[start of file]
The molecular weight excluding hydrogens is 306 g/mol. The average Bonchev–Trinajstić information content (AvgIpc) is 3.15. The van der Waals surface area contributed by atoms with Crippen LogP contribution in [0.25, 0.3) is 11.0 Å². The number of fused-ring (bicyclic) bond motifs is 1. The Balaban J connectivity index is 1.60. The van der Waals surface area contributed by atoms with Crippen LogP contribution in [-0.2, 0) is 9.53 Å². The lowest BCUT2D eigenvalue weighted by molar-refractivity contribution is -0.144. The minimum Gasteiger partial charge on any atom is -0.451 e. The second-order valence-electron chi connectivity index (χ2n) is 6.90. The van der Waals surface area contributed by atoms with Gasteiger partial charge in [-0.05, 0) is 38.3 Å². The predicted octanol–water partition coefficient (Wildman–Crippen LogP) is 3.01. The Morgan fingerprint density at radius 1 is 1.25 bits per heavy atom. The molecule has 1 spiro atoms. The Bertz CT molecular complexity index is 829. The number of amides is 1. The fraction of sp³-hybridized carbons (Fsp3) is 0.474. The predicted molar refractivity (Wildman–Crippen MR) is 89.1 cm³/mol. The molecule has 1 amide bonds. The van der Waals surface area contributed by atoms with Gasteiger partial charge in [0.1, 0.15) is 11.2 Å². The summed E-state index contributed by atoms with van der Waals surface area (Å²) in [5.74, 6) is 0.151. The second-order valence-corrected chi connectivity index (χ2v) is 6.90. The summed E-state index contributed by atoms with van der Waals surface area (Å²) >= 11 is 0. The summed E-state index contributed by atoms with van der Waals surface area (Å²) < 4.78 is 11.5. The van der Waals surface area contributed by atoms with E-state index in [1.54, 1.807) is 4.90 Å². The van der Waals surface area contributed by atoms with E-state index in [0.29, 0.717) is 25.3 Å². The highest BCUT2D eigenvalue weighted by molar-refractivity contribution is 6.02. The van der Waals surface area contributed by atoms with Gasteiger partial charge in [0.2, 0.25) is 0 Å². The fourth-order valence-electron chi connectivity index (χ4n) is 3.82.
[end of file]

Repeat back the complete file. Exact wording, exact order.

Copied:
The molecular weight excluding hydrogens is 306 g/mol. The average Bonchev–Trinajstić information content (AvgIpc) is 3.15. The van der Waals surface area contributed by atoms with Crippen LogP contribution in [0.25, 0.3) is 11.0 Å². The number of fused-ring (bicyclic) bond motifs is 1. The Balaban J connectivity index is 1.60. The van der Waals surface area contributed by atoms with Crippen LogP contribution in [-0.2, 0) is 9.53 Å². The lowest BCUT2D eigenvalue weighted by molar-refractivity contribution is -0.144. The minimum Gasteiger partial charge on any atom is -0.451 e. The second-order valence-electron chi connectivity index (χ2n) is 6.90. The van der Waals surface area contributed by atoms with Gasteiger partial charge in [-0.05, 0) is 38.3 Å². The predicted octanol–water partition coefficient (Wildman–Crippen LogP) is 3.01. The Morgan fingerprint density at radius 1 is 1.25 bits per heavy atom. The molecule has 1 spiro atoms. The Bertz CT molecular complexity index is 829. The number of amides is 1. The fraction of sp³-hybridized carbons (Fsp3) is 0.474. The predicted molar refractivity (Wildman–Crippen MR) is 89.1 cm³/mol. The molecule has 1 amide bonds. The van der Waals surface area contributed by atoms with Gasteiger partial charge in [0.1, 0.15) is 11.2 Å². The summed E-state index contributed by atoms with van der Waals surface area (Å²) in [5.74, 6) is 0.151. The second-order valence-corrected chi connectivity index (χ2v) is 6.90. The summed E-state index contributed by atoms with van der Waals surface area (Å²) >= 11 is 0. The summed E-state index contributed by atoms with van der Waals surface area (Å²) < 4.78 is 11.5. The van der Waals surface area contributed by atoms with E-state index in [1.54, 1.807) is 4.90 Å². The van der Waals surface area contributed by atoms with E-state index in [0.29, 0.717) is 25.3 Å². The highest BCUT2D eigenvalue weighted by molar-refractivity contribution is 6.02. The van der Waals surface area contributed by atoms with Gasteiger partial charge in [0.2, 0.25) is 0 Å². The fourth-order valence-electron chi connectivity index (χ4n) is 3.82.